February 9, 2018
Libya’s Falling Strongman
By Erin A. Neale and Yousuf Eltagouri
On August 15, 2017, the International Criminal Court (ICC) issued an arrest warrant for Mahmoud Mustafa Busyf al Werfalli, the leader of al-Sai’qa Brigade — an LNA affiliate — on charges of committing and ordering at least thirty- three extrajudicial executions. In the months after the ICC arrest warrant, the LNA never detained Werfalli for only a few days, leaving him to kill at least fifteen additional people. In the most recent incident, a video captured Werfalli executing ten prisoners in front of a crowd of supporters. The show was a response to a terrorist attack the day before that killed thirty- five people, however Werfalli’s victims had no proven involvement in the attack at the time. In response to the video, the United Nations Support Mission in Libya (UNSMIL) reiterated the demand for the immediate handover of Werfalli to the ICC. On February 6th, Werfalli turned himself in to the military police in Benghazi, who quickly moved him to a nearby town. Rumors that he might be extradited to the ICC set off riots in the city from his supporters, who blockaded roads and set fire to the streets. After a night of demonstrations, General Haftar caved to protesters’ demands and released Werfalli, revealing the importance of Werfalli’s power to Haftar’s rule.
Werfalli’s relevance as a leader of the most powerful Salafi brigade under the LNA makes him an indispensable asset to Haftar. Salafis have been key to Haftar’s consolidation of power due to their strict obedience to authority. In addition, Werfalli’s brutality against Islamist fighters helped rally popular support for Haftar’s campaign against armed Islamists. However, Werfalli has also been a liability to Haftar since the ICC’s arrest warrant. Protecting Werfalli demonstrates that Haftar cannot abide by international norms and the rule of law, therefore hindering his legitimacy as a just ruler. For months, Haftar had to choose between protecting Werfalli to satisfy his supporters or caving to international demands by sending him to The Hague. Haftar’s efforts to achieve international legitimacy conflict with his control over the East, particularly in regard to his stronghold and de facto capital of Benghazi.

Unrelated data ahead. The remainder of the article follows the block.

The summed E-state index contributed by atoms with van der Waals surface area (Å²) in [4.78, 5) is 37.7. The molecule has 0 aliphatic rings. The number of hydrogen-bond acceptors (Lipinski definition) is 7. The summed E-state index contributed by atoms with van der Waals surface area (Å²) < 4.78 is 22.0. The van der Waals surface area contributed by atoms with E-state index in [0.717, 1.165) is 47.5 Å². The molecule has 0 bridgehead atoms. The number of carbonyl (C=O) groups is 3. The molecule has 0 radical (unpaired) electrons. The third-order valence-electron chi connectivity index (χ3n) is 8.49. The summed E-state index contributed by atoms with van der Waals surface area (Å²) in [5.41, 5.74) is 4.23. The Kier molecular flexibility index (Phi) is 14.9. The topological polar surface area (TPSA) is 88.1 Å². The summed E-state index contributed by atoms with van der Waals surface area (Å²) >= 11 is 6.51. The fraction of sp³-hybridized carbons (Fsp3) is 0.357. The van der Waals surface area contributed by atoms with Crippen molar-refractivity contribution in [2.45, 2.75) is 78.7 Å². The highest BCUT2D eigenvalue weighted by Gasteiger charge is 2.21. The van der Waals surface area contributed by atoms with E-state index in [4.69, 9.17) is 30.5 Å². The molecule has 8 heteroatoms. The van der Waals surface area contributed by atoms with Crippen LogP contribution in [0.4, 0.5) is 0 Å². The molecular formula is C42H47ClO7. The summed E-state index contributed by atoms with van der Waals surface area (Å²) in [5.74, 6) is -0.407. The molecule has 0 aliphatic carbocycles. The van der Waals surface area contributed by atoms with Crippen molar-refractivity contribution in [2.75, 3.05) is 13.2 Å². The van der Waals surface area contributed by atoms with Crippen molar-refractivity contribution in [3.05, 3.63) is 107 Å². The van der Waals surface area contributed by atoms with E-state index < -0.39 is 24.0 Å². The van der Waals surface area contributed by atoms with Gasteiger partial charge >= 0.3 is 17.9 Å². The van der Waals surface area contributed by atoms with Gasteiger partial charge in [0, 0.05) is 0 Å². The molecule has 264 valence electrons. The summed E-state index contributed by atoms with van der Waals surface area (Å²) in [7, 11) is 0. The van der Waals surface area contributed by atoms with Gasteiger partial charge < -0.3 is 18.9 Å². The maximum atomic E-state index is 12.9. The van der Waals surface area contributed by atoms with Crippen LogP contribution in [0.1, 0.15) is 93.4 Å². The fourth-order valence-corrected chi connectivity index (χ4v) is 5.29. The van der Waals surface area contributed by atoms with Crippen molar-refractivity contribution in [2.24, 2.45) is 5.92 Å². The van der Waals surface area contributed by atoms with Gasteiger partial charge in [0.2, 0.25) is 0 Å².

The unrest seen in Benghazi, and Haftar's immediate appeasement to the demands of protesters shows that the grip Haftar claims to have on the city has begun to slip. Many of the demonstrators were also members of the LNA who served under Werfalli. The protesting by some members of al-Sai’qa Brigade against Haftar also hints at a power struggle between militias and reveals the weakness of the LNA’s internal ties. The inability of Haftar to turn Werfalli over to the ICC additionally shows he does not wield power over the commanders of his own army, let alone over the city of Benghazi.